JL: Gloria Swanson, in a legendary
performance, plays faded silent-screen star Norma Desmond, a deluded
diva who provides lavish funeral services for her pet monkey and keeps
her ex-husband (Erich von Stroheim) around as her butler and
chauffeur. Down-and-out screenwriter Joe Gillis (William
is her kept man, engaged in writing a "comeback" film for Norma that he
knows is a stinker. Morbidly grotesque and darkly comic,
Wilder's SUNSET BOULEVARD is the greatest film ever made about the
sordid side of Hollywood. It's a dense masterpiece that
new layer of weirdness and perversion with each viewing, and it's more
fun than a film like that should ever be.
JB: One of the best movies about movies, Billy Wilder's nearly uncategorizable SUNSET BOULEVARD is part comedy, part love story, part film noir thriller and part creepy old house horror movie, with a touch of psycho killer thrown in just for laughs. Gloria Swanson is pure perfection as a former screen idol who still imagines she is big star ("It's the pictures that got small"), playing her part with the kind of dramatic overkill only a real silent film actress could manage without lapsing into unintentional self-parody. She is matched by William Holden who plays the part of the down and out screenwriter with the jaded coolness of a Bogey private eye. Best know for its ironic ending ("I'm ready for my closeup") and its unique narrator - a corpse - SUNSET BOULEVARD is a must-see for any student of film history.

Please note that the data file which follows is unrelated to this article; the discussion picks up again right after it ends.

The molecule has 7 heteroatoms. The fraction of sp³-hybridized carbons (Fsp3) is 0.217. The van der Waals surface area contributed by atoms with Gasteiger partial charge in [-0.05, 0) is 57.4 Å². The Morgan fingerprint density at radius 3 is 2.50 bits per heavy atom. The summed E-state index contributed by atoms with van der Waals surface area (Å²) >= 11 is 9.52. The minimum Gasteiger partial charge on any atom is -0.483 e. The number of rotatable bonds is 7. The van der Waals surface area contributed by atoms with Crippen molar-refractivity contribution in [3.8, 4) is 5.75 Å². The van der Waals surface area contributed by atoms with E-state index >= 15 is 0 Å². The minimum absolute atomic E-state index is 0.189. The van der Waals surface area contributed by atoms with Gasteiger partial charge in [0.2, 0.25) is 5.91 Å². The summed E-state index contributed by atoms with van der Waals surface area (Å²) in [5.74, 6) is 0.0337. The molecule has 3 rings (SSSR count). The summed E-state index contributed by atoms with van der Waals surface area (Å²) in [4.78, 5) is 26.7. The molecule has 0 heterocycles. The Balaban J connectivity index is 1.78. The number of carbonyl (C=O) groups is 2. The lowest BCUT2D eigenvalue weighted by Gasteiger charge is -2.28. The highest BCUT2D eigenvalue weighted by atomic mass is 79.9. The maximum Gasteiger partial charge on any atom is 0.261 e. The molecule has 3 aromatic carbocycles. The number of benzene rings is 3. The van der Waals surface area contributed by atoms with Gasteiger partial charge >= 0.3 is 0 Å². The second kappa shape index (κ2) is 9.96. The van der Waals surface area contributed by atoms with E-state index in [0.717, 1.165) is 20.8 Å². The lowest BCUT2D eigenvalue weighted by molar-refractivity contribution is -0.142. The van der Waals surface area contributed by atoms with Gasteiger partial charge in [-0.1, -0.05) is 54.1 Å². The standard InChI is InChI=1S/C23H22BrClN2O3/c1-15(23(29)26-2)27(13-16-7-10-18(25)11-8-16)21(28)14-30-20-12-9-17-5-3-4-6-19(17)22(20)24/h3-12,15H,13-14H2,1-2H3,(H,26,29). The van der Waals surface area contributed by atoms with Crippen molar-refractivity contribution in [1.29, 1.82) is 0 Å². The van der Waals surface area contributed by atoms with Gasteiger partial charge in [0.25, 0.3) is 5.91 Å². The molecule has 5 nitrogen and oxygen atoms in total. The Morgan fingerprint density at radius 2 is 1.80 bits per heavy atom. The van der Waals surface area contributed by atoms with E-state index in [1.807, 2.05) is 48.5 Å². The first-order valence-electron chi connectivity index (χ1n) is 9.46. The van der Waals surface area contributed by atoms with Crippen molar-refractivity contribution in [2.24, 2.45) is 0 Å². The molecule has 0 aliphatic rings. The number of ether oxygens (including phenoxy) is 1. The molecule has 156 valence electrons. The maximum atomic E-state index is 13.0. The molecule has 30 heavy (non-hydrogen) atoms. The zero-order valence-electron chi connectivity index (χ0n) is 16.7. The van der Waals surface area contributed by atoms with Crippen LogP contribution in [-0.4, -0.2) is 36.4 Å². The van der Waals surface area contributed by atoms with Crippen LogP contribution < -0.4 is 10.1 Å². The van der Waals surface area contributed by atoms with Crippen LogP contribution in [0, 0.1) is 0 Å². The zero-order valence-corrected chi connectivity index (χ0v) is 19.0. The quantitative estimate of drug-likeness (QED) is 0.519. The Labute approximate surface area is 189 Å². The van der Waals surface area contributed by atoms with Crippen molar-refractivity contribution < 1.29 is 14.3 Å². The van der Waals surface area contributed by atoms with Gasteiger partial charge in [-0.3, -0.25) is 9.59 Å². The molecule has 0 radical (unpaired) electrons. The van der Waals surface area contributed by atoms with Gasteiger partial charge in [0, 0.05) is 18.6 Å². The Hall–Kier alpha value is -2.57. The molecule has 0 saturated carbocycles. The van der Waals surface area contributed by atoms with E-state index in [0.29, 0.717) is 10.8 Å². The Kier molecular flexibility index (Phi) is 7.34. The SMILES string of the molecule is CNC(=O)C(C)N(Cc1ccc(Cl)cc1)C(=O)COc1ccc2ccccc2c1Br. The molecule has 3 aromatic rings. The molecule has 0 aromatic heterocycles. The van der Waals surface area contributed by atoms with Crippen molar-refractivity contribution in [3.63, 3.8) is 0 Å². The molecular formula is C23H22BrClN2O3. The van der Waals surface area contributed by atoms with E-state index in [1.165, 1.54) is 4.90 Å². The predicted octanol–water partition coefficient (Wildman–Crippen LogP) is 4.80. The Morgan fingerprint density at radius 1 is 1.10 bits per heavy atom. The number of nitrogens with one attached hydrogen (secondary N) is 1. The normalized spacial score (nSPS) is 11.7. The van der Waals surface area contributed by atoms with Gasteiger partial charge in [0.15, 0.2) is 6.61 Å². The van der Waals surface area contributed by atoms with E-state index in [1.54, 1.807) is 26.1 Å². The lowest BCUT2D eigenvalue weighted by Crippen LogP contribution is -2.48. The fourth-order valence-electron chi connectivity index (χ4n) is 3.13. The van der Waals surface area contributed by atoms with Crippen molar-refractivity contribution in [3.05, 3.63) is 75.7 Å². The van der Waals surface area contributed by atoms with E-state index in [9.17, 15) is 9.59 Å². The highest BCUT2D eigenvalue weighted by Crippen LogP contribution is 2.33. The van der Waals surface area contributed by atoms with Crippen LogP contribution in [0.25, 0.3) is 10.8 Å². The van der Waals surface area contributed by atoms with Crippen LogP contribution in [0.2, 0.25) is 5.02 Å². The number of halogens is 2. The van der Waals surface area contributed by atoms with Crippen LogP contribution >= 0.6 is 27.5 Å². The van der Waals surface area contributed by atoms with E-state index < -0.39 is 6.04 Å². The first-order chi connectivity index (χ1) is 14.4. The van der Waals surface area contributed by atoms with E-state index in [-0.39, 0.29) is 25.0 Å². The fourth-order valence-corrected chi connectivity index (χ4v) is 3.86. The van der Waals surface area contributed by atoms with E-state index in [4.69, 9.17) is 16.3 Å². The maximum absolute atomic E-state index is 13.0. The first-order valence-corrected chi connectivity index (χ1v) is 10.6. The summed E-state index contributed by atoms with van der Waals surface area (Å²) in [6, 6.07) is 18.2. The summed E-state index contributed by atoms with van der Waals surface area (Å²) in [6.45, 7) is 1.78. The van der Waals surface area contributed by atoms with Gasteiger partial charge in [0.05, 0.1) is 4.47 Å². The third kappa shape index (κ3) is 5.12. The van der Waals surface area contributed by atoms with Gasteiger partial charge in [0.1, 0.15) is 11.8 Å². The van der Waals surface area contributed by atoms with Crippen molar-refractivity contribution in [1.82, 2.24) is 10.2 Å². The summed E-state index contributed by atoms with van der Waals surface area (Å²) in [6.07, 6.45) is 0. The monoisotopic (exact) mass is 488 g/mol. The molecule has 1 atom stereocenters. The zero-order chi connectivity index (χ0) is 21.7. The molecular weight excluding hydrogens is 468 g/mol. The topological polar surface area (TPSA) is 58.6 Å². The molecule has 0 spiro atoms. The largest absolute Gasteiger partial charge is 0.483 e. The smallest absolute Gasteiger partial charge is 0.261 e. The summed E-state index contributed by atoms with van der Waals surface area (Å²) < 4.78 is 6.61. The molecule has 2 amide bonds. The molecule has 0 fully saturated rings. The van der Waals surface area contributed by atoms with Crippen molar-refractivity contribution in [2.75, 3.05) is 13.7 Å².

ADD ANOTHER QUOTE AND MAKE IT A GALLON
"And I promise you I'll never desert you again because after Salome, we'll make another picture and another picture. You see, this is my life! It always will be! Nothing else! Just us, the cameras, and those wonderful people out there in the dark!... All right, Mr. DeMille, I'm ready for my close-up!"